Backyard Bounty all-Tasmanian Vegie box: 30th October

I love late spring in Tasmania – because the winter growing season lasts such a long time, it’s genuinely exciting when the new season spring crops start coming in. With the exception of globe artichokes – which sadly we can never seem to find anyone who wants to grow – all my favourites are represented in this week’s box: asparagus, garlic and new potatoes.

Apart from being delicious, garlic just keeps giving – it can be harvested before the bulb is fully formed, when the size of spring onions or leeks (as in $40 boxes this week); the central flower head and stalk (called a “scape”) is also delicious (in $30 boxes this week); and of course once the bulbs form, the heads of garlic can either be eaten fresh straight away, or left to dry out so it can be enjoyed during the autumn. During winter dry garlic will tend to sprout – it can still be eaten as long as it hasn’t started to rot, but it can also be planted at this point, giving you garlic next year too!

Potatoes, like garlic, are a generous vegetable – what you don’t eat you can easily plant and with relatively little attention you’ll get fresh potatoes from tired old potatoes. But, like garlic, potatoes know what growing conditions they like, which is why potatoes which have stored perfectly well during the winter will suddenly start sending out shoots like mad in your drawer as the temperature starts to rise in spring.  (Storing them in the fridge will stop them shooting, but it will also turn the starches into sugars, resulting in strangely sweet potatoes that will go black if you fry them.)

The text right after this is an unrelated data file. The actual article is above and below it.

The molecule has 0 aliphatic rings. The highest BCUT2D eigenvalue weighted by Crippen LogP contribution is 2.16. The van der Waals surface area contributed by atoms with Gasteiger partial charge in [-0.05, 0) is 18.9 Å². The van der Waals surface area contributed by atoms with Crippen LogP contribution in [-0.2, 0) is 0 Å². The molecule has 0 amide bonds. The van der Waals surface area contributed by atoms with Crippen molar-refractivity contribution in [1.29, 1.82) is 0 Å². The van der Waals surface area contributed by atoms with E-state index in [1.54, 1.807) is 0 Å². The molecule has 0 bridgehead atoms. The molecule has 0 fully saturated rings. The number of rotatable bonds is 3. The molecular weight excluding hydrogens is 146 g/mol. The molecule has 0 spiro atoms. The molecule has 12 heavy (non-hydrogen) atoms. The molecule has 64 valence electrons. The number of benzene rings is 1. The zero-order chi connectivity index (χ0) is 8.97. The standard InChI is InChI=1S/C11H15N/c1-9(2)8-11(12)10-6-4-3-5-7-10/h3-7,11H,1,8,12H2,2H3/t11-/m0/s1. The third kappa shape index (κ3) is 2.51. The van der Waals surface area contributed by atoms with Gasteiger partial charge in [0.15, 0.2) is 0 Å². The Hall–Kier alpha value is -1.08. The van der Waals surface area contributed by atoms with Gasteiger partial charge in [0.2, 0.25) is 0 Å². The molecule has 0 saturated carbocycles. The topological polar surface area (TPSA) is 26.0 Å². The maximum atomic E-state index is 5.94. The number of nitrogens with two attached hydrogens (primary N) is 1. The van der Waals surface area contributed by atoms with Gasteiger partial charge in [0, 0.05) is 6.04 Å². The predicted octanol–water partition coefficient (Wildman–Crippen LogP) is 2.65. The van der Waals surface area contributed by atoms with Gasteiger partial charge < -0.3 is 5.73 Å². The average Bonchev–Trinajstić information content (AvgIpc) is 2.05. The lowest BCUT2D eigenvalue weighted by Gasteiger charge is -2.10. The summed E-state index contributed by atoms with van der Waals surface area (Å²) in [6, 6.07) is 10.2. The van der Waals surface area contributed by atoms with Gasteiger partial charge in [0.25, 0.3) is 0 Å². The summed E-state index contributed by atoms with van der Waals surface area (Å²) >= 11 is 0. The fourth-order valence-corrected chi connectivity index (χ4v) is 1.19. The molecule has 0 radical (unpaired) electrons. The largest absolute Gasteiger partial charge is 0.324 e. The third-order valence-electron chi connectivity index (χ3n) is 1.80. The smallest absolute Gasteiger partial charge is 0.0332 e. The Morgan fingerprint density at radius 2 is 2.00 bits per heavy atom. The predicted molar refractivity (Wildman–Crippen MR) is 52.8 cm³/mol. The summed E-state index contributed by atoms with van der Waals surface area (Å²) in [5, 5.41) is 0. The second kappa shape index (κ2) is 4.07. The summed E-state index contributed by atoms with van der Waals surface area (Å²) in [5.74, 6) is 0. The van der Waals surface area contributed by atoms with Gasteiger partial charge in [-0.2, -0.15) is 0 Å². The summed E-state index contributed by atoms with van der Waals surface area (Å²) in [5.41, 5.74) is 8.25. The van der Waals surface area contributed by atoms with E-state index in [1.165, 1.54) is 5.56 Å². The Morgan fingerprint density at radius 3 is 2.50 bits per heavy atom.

Potatoes generally prefer to crop through summer and autumn; convincing them to produce their starchy little tubers during the winter is a bit more of a challenge. Spring, or “new” potatoes (of which pink eyes are the variety we favour in Southern Tasmania) tend to be fairly small, which is definitely a positive in some ways (they cook quickly and they’re a good size for eating) but it also results in poorer yields for a planting, which is part of the reason they are considerably more expensive than summer potatoes. Our grower John plants his pink eyes right up the top of a hill where there’s plenty of sun and drainage, although they’re almost always a bit later than the pink eyes from South Arm, because the Huon Valley’s seasons always change later than those in Hobart.